Another Two Insurance Companies Intend to Withdraw From California Amid State Insurance Crisis

By: Alex Trent | Published: Apr 27, 2024

California’s home insurance market is set to receive another blow as two more insurance companies will not renew their customer’s home insurance policies going forward and withdraw business from the state.

The non-renewal of the two companies, Tokio Marine America Insurance and Trans-Pacific Insurance, has been confirmed by the California Department of Insurance in an email to KQED news. Customers will be receiving non-renewal notices in the summer.

State Filings

In state filings submitted to the Department of Insurance, the companies disclosed their intent to withdraw from California by July.

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The California Department of Insurance said the decision by the two companies will affect 12,556 policies and premiums totaling $11.3 million. Tokio Marine has 2,732 personal umbrella policies for liability worth about $400,000.


Small Departures

In the email to KQED, the California Department of Insurance asserted that these two companies’ low market share means customers should not be too concerned.

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“Given the companies’ minimal market share, we do not expect this to affect the California market as consumers have other options,” said Jazmín Ortega, deputy press secretary for the state’s insurance department.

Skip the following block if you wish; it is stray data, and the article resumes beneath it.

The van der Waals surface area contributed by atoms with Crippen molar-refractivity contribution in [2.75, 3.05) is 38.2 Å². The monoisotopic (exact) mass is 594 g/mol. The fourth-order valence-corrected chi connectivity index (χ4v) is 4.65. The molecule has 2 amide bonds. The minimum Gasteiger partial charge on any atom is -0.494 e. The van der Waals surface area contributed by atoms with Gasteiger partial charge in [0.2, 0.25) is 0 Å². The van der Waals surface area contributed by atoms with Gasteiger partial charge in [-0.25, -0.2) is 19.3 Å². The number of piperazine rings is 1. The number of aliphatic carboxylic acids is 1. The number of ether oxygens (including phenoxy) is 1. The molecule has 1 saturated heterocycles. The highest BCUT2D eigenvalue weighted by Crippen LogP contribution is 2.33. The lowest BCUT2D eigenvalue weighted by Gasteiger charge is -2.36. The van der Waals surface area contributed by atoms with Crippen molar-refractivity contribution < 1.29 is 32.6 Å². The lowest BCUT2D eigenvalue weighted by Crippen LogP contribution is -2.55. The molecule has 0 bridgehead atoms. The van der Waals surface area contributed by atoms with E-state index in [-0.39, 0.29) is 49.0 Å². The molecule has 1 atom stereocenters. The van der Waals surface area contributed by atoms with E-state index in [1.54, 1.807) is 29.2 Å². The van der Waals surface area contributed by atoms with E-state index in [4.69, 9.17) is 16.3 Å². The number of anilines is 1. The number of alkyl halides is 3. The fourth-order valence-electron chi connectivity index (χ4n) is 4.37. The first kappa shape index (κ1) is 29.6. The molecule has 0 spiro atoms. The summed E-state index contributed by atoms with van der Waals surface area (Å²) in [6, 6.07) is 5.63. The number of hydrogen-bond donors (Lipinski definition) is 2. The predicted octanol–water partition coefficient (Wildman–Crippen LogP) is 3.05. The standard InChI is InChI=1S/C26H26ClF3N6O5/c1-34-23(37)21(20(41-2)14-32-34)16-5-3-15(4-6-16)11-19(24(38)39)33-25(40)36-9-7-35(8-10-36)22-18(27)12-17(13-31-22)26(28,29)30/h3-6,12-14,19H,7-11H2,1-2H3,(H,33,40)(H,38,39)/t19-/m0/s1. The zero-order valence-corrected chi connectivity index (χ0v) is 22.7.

Insurance Crisis

In the filings, the insurers didn’t cite a reason for leaving, but the sudden departure comes amid an insurance crisis in the state that has seen big names in the industry stopping the renewal of policies in California.

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According to KQED, 70% of insurers on the California Department of Insurance’s Home Insurance Finder tool market are not currently offering new home insurance plans. 90% of companies in the insurance market are not offering new property insurance or have added heavy restrictions to existing policies.

Big Insurers Leaving

It seems like there is a never-ending cavalcade of both large and small insurers announcing their departure in recent months.

A photograph of a State Farm Insurance building.

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A few weeks ago, State Farm announced it would be cutting 72,000 policies in California by July. This announcement followed a previous decision nine months earlier that the company would stop offering new coverage altogether.

Why Are Companies Leaving?

A spike in the frequency and intensity of property-damaging events like wildfires, floods, storms, and other climate catastrophes has made writing policies in the state more risk than reward.

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“They know the risk is just too high to be actuarially sound for their business,” said Jeremy Porter, head of climate implications research at First Street Foundation.